Jen Rollins is a Utah native and currently lives with her husband, Josh, in Riverton. They will be celebrating their 26th anniversary this year. They have five awesome kids who have made life adventurous and rich. Jen currently serves as the activities committee chair and Josh serves as gospel doctrine instructor.

Enter Jen…

In my original article, “The Portrait of an LGBTQ Family – He is at the Helm”, I wrote about our firstborn child, Jessica, who came out as gay on her mission. In the concluding paragraphs, the article reads, “Jessica (she/her) is now Jace (he/him). After suffering severe gender dysphoria for nearly two decades, Jace embraced the reality of being transgender and began gender affirming care November 2022. Our trans journey is a whole other chapter.”

I have been asked by Leading Saints to write a little about this whole other chapter.

An Emptiness In Her Eyes

Our firstborn child; assigned female at birth and given the name Jessica Corrine. Her dad and I knew her as a girl, raised her as a girl and generally cultivated typical “female” gender roles. At about the age of 5, we began to see some different behaviors, desires and presentation. Getting ready for church, Jessica would put on black slacks, a white button-down shirt and a make-shift neck tie from her Build-a-Bear karate outfit. She wanted to dress like dad, not mom, and protested when we told her to put on a dress. Every Halloween Jess chose a stereo typical “boy” costume; Spiderman, pirate, Zorro, even Elvis. 4th-6th grade she wanted to shop in the boy section when buying clothes and wore football and basketball jerseys most days of the week. She gained the nickname “Cody” during those years as she presented more boy than girl.

Enter adolescence.

No interest in make-up, jewelry, nail polish. We pressured Jess into putting more into her appearance to look more feminine; as we were afraid she wouldn’t get asked to dances or on dates. And that’s when the anxiety and depression set in. We kept thinking it was situational, but, it became more pervasive. She seemed happy most days, but there was a distance, a wall, an emptiness in her eyes much of the time.

It continued as she prepared for her church mission. After 6 weeks in the mission field, she told us she likes girls. She continued to serve, and wrestle, but the anxiety and depression became very heavy around her one year mark. At 15 months, my mama’s heart and intuition told me to bring her home.

In the following months, Jess more deeply explored and embraced her masculine qualities. I began researching intersex conditions and body dysmorphia that often accompanies it. But, she came to reconcile that she is a male who was born into a female body.

Jess shared with me that at the age of four, she had her first experience with gender dysphoria:

“Everyone tells me I’m a girl. I guess I will grow up to be a woman. I guess I’m supposed to marry a man. But I want to marry a woman. How can I marry a woman without anyone knowing?”

Our precious child had to deal with this privately for nearly two decades. And now Jess is Jace, my son.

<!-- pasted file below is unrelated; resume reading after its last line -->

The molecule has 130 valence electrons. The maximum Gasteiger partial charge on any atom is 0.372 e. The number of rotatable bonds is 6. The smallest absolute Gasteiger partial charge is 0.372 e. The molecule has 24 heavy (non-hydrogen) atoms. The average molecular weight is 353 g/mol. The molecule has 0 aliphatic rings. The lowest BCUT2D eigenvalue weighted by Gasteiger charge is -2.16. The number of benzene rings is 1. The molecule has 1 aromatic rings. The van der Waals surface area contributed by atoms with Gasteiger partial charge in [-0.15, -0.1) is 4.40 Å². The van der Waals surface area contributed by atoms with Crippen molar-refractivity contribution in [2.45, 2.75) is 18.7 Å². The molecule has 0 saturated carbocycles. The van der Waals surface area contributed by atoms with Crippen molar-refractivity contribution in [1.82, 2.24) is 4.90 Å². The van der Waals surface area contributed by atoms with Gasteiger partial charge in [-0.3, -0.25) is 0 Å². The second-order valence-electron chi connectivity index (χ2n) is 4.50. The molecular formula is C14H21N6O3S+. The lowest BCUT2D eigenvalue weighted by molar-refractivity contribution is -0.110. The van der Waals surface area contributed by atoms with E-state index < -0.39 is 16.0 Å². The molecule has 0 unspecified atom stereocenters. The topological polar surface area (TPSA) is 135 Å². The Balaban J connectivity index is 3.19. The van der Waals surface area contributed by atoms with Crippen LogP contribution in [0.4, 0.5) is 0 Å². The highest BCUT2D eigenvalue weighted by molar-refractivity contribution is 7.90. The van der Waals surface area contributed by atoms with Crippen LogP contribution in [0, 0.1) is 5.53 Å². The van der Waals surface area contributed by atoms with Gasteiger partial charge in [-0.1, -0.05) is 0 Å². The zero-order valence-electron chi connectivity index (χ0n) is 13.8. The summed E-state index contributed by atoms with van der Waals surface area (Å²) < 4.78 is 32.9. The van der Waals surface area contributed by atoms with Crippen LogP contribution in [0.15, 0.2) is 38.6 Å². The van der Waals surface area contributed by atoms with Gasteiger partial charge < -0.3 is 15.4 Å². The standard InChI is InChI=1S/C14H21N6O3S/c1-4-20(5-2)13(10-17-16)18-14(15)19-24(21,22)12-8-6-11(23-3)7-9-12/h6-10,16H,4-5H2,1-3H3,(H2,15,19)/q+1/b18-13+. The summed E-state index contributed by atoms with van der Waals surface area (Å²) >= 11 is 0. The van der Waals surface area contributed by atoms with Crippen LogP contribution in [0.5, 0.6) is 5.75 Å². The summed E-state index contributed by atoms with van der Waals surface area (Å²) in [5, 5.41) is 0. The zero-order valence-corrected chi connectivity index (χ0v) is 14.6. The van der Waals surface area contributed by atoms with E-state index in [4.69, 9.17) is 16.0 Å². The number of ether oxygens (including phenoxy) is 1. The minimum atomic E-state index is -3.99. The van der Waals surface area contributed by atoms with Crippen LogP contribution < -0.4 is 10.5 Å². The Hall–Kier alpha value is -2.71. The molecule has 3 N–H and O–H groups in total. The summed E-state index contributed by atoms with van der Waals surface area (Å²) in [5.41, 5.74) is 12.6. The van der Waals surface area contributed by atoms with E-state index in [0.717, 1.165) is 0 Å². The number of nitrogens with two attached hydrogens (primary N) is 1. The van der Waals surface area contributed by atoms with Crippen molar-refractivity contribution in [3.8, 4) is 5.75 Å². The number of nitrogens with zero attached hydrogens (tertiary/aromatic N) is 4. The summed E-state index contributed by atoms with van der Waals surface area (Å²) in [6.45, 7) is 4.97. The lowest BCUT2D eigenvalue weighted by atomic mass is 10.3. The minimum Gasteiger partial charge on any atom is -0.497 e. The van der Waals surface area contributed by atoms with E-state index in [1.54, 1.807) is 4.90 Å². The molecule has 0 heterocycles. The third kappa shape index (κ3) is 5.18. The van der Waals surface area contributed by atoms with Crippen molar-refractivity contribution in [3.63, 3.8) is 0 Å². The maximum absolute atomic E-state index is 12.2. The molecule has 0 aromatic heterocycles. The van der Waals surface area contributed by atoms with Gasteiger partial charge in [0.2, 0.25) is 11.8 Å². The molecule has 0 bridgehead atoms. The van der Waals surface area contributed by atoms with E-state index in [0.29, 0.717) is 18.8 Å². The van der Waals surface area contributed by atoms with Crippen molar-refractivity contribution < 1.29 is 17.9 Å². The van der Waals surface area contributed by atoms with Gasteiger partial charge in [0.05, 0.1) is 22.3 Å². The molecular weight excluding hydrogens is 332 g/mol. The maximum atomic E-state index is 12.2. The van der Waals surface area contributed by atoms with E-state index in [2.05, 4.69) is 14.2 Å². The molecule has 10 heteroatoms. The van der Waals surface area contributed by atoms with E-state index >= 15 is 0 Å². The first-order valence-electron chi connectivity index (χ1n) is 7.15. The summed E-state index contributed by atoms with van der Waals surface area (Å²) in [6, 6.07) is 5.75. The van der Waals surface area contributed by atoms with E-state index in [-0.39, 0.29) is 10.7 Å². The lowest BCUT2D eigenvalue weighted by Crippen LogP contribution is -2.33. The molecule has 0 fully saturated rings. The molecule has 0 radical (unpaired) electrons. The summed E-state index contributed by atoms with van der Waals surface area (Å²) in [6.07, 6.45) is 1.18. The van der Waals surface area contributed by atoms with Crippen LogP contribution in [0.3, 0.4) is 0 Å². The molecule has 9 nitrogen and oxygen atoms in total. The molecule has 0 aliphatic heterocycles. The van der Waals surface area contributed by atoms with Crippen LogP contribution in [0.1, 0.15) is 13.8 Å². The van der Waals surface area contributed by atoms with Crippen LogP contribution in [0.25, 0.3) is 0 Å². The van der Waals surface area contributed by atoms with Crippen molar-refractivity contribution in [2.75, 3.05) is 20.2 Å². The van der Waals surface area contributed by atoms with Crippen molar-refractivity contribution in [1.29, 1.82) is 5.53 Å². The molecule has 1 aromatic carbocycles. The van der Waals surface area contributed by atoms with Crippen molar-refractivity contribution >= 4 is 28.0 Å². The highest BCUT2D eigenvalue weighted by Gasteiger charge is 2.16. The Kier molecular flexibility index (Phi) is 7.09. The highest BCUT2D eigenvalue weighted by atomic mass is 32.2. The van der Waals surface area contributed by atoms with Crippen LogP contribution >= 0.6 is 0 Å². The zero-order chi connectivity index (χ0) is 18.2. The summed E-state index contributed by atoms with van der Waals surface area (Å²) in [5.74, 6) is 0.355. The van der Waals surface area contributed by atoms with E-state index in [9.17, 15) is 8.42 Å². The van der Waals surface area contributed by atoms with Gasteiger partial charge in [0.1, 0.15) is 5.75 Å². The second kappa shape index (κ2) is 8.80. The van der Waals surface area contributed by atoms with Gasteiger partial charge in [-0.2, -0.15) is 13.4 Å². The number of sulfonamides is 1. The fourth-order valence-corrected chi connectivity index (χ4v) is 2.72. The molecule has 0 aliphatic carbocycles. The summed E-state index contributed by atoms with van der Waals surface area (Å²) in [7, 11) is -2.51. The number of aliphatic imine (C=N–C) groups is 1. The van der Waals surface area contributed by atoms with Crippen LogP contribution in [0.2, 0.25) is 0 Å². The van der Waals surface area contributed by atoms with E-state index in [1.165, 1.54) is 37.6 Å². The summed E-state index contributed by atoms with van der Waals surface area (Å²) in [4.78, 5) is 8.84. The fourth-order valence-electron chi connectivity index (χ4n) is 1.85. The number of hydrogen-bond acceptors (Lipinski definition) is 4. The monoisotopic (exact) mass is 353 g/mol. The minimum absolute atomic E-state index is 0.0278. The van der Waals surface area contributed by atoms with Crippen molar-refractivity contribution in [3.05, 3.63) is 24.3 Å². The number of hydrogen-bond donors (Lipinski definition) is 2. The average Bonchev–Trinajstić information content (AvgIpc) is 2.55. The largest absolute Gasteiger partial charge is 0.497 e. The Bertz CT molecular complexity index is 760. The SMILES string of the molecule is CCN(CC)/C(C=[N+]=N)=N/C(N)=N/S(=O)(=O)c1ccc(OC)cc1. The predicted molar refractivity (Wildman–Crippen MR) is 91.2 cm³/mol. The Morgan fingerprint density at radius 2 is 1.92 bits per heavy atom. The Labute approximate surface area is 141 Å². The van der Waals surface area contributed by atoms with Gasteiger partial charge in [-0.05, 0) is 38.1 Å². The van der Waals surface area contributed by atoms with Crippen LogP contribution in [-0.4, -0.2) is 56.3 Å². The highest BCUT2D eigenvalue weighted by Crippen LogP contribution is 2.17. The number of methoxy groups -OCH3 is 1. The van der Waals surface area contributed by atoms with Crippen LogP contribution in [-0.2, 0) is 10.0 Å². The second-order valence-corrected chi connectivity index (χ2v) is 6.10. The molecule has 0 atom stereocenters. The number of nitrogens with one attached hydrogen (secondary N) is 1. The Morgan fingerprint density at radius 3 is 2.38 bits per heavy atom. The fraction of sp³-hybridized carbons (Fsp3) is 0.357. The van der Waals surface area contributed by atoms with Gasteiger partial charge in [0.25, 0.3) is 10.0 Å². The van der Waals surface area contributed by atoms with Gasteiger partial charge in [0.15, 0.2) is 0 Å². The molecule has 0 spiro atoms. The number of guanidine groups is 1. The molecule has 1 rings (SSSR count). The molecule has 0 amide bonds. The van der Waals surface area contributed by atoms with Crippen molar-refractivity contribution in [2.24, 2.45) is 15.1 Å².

The Grief of “No Mores”

The following is a September 13, 2023, Facebook post I wrote addressing the complex emotions of having a transgender child:

“Tears have been close to the surface and, on multiple occasions, both in public and in solitude, have broken through the fragile dam that can’t seem to hold them back.
“The disenfranchised and ambiguous grief of having a transgender child has brought me to my knees more times than I can count. The grief of ‘losing’ the child you carried in your womb, prayerfully selecting a name and knowing in a specific way as you pass through one milestone to another. The grief of the no mores, the no longers and never agains. The grief of realizing all of the hopes and dreams the path and plan had ‘promised’ are not to be.
“There are a multitude of ‘why’s’ that confront the human experience, each bringing a varied level of pain, confusion, frustration, anger.
“This particular why isn’t a ‘why us’, ‘why our child’, ‘why God?’ In fact, the surrender and acceptance came quite quickly and naturally.
“But rather, it’s a ‘why does our child have to suffer so at the hands of others?’ The name calling (ie, ‘demonic’, ‘mentally ill’, ‘freak’, ‘crime against nature’, ‘pedophile’, ‘groomer’…), the persecution (boycotted, picketed, even eradicated), the inequality (rights and privileges afforded to cisgender people) by certain groups and individuals within those groups has me often screaming WHY?!!
“Then the lesser, but still painful why, of ‘why has my child been erased?’ The person who was a vibrant, enthusiastic, willing and faithful member of a community has been exiled into a shadow land.
“Jace is still that same radiant soul who is of infinite worth. Who has a profound wisdom, maturity, compassion, mercy and giving nature. Jace came to earth with a very special spirit, strength and light; the visual exterior and the assumptions we assign are the only things that are different.
“I express my deepest gratitude to those who call Jace by his preferred name and pronouns, even if just to be polite. Deeper gratitude to those who ask about him, especially to those who are genuinely interested. Thank you to those who seek to listen and gain greater understanding. Gender incongruence, gender dysphoria, intersex and transgenderism are complex issues.
“And my deepest gratitude for those who see him and strive for connection. Thank you for valuing his existence and the gifts he brings.”

The Impact of Sharing and Perspective

My hope and intent of sharing our story is to shed light on our experience and similar experiences of countless others. Perspectives change greatly when people move in and see that the lived experiences of trans and intersex people are more than a political issue to be debated, judgement to be passed or comedic fodder to be laughed at. As my wise friend, Pastor Stan Mitchell, puts it,

“Parents of gay and trans kids have their children’s beating hearts in their hands.”

I am doing everything in my power to keep my kids’ hearts beating while trying to repair my breaking heart from the challenges they have to face while walking this mortal journey and from letting go of the life I had crafted for them (how silly we parents can be).

Suicide and the LGBTQ Community

1.8 million LGBTQ youth seriously consider suicide each year. Among this demographic, one attempts suicide every 45 seconds. Trans youth are 2.5 times more likely to attempt suicide than their straight classmates. There is more we can be doing as a body of Saints to help minimize the damage.

The Life Help section on gives some excellent pointers on how to lean in with Christlike love: